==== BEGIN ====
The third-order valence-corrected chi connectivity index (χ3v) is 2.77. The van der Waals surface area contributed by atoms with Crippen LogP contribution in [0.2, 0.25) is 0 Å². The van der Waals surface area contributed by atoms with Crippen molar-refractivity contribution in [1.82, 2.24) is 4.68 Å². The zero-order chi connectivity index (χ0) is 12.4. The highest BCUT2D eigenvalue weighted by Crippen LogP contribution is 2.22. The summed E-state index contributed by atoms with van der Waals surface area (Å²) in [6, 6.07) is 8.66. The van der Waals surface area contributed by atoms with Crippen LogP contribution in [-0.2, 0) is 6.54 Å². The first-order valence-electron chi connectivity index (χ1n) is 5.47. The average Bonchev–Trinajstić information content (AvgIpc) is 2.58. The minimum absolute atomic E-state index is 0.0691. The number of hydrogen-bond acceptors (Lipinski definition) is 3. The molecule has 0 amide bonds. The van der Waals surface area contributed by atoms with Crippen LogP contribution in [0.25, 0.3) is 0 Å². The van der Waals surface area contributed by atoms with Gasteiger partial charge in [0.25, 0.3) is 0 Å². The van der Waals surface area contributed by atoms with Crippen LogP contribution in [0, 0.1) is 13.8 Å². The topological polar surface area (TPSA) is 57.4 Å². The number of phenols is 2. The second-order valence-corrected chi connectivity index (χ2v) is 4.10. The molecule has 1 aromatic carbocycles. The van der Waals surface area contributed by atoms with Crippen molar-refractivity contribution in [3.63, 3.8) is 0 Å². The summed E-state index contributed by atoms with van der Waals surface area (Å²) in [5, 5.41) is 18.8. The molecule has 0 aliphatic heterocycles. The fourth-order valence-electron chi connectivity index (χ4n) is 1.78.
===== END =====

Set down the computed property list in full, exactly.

The third-order valence-corrected chi connectivity index (χ3v) is 2.77. The van der Waals surface area contributed by atoms with Crippen LogP contribution in [0.2, 0.25) is 0 Å². The van der Waals surface area contributed by atoms with Crippen molar-refractivity contribution in [1.82, 2.24) is 4.68 Å². The zero-order chi connectivity index (χ0) is 12.4. The highest BCUT2D eigenvalue weighted by Crippen LogP contribution is 2.22. The summed E-state index contributed by atoms with van der Waals surface area (Å²) in [6, 6.07) is 8.66. The van der Waals surface area contributed by atoms with Crippen LogP contribution in [-0.2, 0) is 6.54 Å². The first-order valence-electron chi connectivity index (χ1n) is 5.47. The average Bonchev–Trinajstić information content (AvgIpc) is 2.58. The minimum absolute atomic E-state index is 0.0691. The number of hydrogen-bond acceptors (Lipinski definition) is 3. The molecule has 0 amide bonds. The van der Waals surface area contributed by atoms with Crippen LogP contribution in [0.25, 0.3) is 0 Å². The van der Waals surface area contributed by atoms with Gasteiger partial charge in [0.25, 0.3) is 0 Å². The van der Waals surface area contributed by atoms with Crippen LogP contribution in [0, 0.1) is 13.8 Å². The topological polar surface area (TPSA) is 57.4 Å². The number of phenols is 2. The second-order valence-corrected chi connectivity index (χ2v) is 4.10. The molecule has 1 aromatic carbocycles. The van der Waals surface area contributed by atoms with Crippen molar-refractivity contribution in [3.63, 3.8) is 0 Å². The summed E-state index contributed by atoms with van der Waals surface area (Å²) in [5, 5.41) is 18.8. The molecule has 0 aliphatic heterocycles. The fourth-order valence-electron chi connectivity index (χ4n) is 1.78.